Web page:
The Dolphins had the worst O-line in the league and it was not particularly close. They tied for the most sacks allowed, eighth in hurries, first in hits allowed, last in time to pressure, and 28th in adjusted sack rate. It wasn’t any prettier when it came to run blocking, where they finished last in adjusted line yards and 29th in yards before contract. Miami signed C Ted Karras from the Patriots durign the offseason and gave G Erek Flowers a $30 million contract. They did not stop there, spending three picks in the draft on offensive linemen. In rounds one and two, they selected Austin Jackson and Robert Hunt, who should both start immediately at the tackle positions. In the fourth round, Miami took the mammoth, 335-pound Solomon Kindley at guard.
The Dolphins obviously had one of the worst running games in the NFL in 2019. Many expected them to draft a running back with one of their six top 100 picks. Instead, they made the right call and prioritized their offensive and defensive lines.
In free agency, Miami brought in Jordan Howard who is a quality two-down grinder and goalline back that averaged 2.4 yards after contact, good for 16th in the NFL last season. On day three of the draft, they decided to trade a fifth round pick for former 49ers back, Matt Breida. Breida is a smaller, more explosive player, and ranked sixth in breakaway run rate. He will compliment Howard on early downs. It will be interesting to see what Breida can do without Kyle Shanahan’s scheme. While not a particularly strong pass catcher, he is an upgrade over Howard in this area. Patrick Laird will play on obvious passing downs to form a three-way committee. This is a backfield that should be avoided in 2020.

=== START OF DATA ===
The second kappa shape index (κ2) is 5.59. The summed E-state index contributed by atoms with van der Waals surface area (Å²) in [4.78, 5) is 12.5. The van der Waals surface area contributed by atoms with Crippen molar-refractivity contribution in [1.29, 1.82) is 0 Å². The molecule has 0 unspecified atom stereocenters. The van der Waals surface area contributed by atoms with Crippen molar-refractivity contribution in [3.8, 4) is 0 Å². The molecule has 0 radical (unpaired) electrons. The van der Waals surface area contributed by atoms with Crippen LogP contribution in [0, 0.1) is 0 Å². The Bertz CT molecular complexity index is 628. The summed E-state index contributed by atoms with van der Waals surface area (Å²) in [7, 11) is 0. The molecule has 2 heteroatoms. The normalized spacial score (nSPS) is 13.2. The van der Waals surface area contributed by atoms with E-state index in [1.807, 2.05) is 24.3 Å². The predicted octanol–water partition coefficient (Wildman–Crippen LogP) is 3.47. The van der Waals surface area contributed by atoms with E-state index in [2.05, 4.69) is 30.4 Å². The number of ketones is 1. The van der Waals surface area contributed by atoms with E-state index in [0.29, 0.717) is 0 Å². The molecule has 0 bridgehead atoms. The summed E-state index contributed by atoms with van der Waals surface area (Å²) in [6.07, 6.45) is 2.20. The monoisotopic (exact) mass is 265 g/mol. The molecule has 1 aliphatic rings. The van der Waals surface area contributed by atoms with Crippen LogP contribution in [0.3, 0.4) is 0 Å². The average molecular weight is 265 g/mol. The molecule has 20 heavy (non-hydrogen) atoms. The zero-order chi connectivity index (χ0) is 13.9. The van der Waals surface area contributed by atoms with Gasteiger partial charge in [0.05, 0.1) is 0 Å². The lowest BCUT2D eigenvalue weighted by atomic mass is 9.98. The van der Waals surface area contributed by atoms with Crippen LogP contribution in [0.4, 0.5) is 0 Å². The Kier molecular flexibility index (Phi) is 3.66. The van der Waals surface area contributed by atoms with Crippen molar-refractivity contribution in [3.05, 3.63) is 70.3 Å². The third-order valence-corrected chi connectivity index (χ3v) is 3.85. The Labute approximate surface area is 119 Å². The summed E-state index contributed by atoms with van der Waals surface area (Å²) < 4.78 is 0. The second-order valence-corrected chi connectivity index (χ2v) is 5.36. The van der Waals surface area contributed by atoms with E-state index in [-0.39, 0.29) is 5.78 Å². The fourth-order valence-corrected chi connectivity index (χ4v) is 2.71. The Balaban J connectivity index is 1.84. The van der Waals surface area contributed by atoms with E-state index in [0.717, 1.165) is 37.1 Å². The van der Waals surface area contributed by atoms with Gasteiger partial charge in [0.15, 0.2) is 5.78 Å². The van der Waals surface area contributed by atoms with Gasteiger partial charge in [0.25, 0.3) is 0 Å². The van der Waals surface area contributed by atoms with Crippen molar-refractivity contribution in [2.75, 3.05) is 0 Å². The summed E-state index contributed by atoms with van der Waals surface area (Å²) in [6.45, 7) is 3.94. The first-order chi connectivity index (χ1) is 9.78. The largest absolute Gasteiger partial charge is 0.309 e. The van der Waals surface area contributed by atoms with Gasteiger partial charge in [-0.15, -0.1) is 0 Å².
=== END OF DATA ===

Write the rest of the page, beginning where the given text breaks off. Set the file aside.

Tua Tagovailoa was selected as the number five overall pick in the draft. “Tanking for Tua” has been spoken about for over a year and Tua is one of the most efficient quarterbacks in college football history. With an extensive injury history so far in his career, will the Dolphins ride it out and let Fitzpatrick start the season? History shows that rookie quarterbacks with high draft capital usually end up starting before mid-season.
Miami’s offensive outlook can drastically change this season depending on who is under center.